30-Unit Apartment Complex Slated for the Haley Corridor

••• The May 1 meeting of the city’s Architectural Board of Review includes the final design review for The Lofts at the Mill, a project that has been many years in the works but was news to me. The three buildings at 401 E. Haley (Lighthouse Coffee, AM Fitness, and the one to the north) and 409 E. Haley (below) would be torn down to make way for a 42,337-square-foot mixed-use building with 30 apartments and ground-floor commercial space. UPDATE: I added a rendering.

••• The Dirty Dog Wash & Goods announced that it’s opening today, April 27.

••• Kenny Loggins plays the Santa Barbara Bowl on November 4.

••• Aron Ashland of The Cruisery is asking that people who support the State Street Promenade write to the city council ([email protected]), because he has heard that council members are said to be receiving more emails opposing the promenade. And then he forwarded an email he sent to the council; here are some excerpts:

I heard that you have been getting more emails against supporting the promenade. I understand that those people need to be heard but they had their chance and it was 4-to-1 against what they wanted. Can’t we stop listening to the minority? […] Nearly the entire city disagrees with the Mayor and his idea that things were good before the Promenade—they just weren’t. Don’t forget that he doesn’t know how bad it was because his business wasn’t on State. He had an elevated patio [and] narrow sidewalks so homeless didn’t bother his guests or sleep in his doorway. I bet he rarely dealt with the homeless and the crime that we’ve been facing on State St since around 2015. It steadily got worse. You don’t have to believe me—look at the vacancy rates before Covid. Why would we want to go back to the highest vacancy rates we’ve ever seen?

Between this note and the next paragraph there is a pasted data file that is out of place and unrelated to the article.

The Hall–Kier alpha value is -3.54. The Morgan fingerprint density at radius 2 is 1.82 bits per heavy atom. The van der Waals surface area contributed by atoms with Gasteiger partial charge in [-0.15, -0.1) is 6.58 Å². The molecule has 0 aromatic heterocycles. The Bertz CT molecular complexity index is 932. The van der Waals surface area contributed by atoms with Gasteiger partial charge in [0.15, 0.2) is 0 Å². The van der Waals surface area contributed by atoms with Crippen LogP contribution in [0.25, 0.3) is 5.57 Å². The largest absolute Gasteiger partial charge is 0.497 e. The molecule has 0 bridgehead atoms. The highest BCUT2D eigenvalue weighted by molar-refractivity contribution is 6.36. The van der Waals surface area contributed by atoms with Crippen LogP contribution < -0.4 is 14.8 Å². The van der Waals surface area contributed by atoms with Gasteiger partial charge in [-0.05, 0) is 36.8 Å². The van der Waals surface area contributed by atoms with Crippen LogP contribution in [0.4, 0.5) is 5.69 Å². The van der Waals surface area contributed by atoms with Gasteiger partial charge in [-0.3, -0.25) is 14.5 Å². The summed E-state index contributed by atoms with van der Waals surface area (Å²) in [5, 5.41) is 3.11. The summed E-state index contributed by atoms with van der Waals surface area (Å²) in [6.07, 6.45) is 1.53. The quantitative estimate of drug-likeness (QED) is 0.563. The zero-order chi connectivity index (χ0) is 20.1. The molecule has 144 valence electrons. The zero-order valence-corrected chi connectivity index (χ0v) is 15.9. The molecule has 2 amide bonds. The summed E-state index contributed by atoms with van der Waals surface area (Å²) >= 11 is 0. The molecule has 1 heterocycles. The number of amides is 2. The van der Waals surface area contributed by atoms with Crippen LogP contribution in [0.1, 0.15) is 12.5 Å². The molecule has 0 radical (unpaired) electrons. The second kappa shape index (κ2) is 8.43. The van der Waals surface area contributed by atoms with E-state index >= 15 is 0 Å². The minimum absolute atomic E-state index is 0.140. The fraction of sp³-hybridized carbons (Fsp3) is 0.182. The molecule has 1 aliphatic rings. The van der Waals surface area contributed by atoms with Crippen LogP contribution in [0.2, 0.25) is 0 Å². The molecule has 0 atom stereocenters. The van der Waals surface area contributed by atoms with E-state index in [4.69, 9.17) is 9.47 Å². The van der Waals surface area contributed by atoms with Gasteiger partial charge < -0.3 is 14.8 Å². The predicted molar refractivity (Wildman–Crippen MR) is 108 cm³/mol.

Do you remember when [assistant city attorney] Dan Hentzcke and [economic development manager] Jason Harris said the fire lane wasn’t going to make a difference to the businesses and we’ve since lost Cold Stone, Natural Cafe and the e-bike store on just the 500 block. One of our best blocks! […]

Please extend the ERETO or whatever it’s going to be called to bridge the gap between now and the completion of the promenade—please don’t let it die just as plans are being approved to break ground. It would make no sense to leave a hole in the middle of the city for 2-5 years when we could have what we had right after Covid—an amazing, fun, vibrant promenade that attracted locals and visitors in droves.

••• On May 4 and June 1 (5-8 p.m.), at the Couture Pattern Museum inside Workzones at Paseo Nuevo: “a pop-up display that celebrates the coronation of King Charles. We will be highlighting the queen’s dressmaker, Norman Hartnell, and will be displaying revived ensembles created in our Santa Barbara atelier, using extremely rare patterns from the house of Sir Norman Hartnell from 1953. In addition, we will have original press photos and the coronation of Queen Elizabeth playing in the background.”

••• Electric bike company Rad Power Bikes has opened in the Funk Zone, at the corner of Santa Barbara Street and E. Montecito Street.

••• Los Padres ForestWatch and the Cuyama Buckhorn hotel have partnered on Guide to the Outdoors in the Cuyama Valley, with info on hikes, drives, and other things to do. I thought it was nicely done, and well worth the $10 (digital) or $20 (print).


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Dan O. Seibert